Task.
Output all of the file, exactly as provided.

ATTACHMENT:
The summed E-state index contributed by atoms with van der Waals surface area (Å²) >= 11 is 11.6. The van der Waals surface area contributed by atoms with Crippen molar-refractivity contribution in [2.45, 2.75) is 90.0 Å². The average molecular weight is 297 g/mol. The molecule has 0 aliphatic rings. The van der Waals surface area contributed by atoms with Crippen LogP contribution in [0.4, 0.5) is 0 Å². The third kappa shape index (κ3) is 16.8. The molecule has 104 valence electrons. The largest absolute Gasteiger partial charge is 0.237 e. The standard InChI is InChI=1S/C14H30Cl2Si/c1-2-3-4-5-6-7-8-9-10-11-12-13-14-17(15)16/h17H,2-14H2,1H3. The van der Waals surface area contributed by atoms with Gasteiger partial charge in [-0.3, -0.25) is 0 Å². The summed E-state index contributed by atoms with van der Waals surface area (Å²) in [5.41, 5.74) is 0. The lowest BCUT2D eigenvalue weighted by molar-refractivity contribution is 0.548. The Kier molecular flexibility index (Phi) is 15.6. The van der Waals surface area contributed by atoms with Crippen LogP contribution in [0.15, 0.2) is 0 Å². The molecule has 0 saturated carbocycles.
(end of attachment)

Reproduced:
The summed E-state index contributed by atoms with van der Waals surface area (Å²) >= 11 is 11.6. The van der Waals surface area contributed by atoms with Crippen molar-refractivity contribution in [2.45, 2.75) is 90.0 Å². The average molecular weight is 297 g/mol. The molecule has 0 aliphatic rings. The van der Waals surface area contributed by atoms with Crippen LogP contribution in [0.4, 0.5) is 0 Å². The third kappa shape index (κ3) is 16.8. The molecule has 104 valence electrons. The largest absolute Gasteiger partial charge is 0.237 e. The standard InChI is InChI=1S/C14H30Cl2Si/c1-2-3-4-5-6-7-8-9-10-11-12-13-14-17(15)16/h17H,2-14H2,1H3. The van der Waals surface area contributed by atoms with Gasteiger partial charge in [-0.3, -0.25) is 0 Å². The summed E-state index contributed by atoms with van der Waals surface area (Å²) in [5.41, 5.74) is 0. The lowest BCUT2D eigenvalue weighted by molar-refractivity contribution is 0.548. The Kier molecular flexibility index (Phi) is 15.6. The van der Waals surface area contributed by atoms with Crippen LogP contribution in [0.15, 0.2) is 0 Å². The molecule has 0 saturated carbocycles.